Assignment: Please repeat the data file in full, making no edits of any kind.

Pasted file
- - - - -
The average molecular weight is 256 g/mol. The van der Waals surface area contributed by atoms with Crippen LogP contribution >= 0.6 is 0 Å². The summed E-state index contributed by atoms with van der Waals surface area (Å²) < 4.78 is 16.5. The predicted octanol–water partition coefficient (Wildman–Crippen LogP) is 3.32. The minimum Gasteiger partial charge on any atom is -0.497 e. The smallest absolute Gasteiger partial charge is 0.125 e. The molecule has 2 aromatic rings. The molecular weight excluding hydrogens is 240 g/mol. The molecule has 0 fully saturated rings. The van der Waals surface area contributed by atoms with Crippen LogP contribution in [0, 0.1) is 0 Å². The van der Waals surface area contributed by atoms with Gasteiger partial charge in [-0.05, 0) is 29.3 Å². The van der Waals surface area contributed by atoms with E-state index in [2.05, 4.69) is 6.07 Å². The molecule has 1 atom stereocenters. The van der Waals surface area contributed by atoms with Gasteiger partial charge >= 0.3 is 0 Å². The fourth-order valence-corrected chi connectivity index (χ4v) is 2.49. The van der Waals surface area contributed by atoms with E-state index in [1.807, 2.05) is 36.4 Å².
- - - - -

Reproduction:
The average molecular weight is 256 g/mol. The van der Waals surface area contributed by atoms with Crippen LogP contribution >= 0.6 is 0 Å². The summed E-state index contributed by atoms with van der Waals surface area (Å²) < 4.78 is 16.5. The predicted octanol–water partition coefficient (Wildman–Crippen LogP) is 3.32. The minimum Gasteiger partial charge on any atom is -0.497 e. The smallest absolute Gasteiger partial charge is 0.125 e. The molecule has 2 aromatic rings. The molecular weight excluding hydrogens is 240 g/mol. The molecule has 0 fully saturated rings. The van der Waals surface area contributed by atoms with Crippen LogP contribution in [0, 0.1) is 0 Å². The van der Waals surface area contributed by atoms with Gasteiger partial charge in [-0.05, 0) is 29.3 Å². The van der Waals surface area contributed by atoms with E-state index in [2.05, 4.69) is 6.07 Å². The molecule has 1 atom stereocenters. The van der Waals surface area contributed by atoms with Gasteiger partial charge >= 0.3 is 0 Å². The fourth-order valence-corrected chi connectivity index (χ4v) is 2.49. The van der Waals surface area contributed by atoms with E-state index in [1.807, 2.05) is 36.4 Å².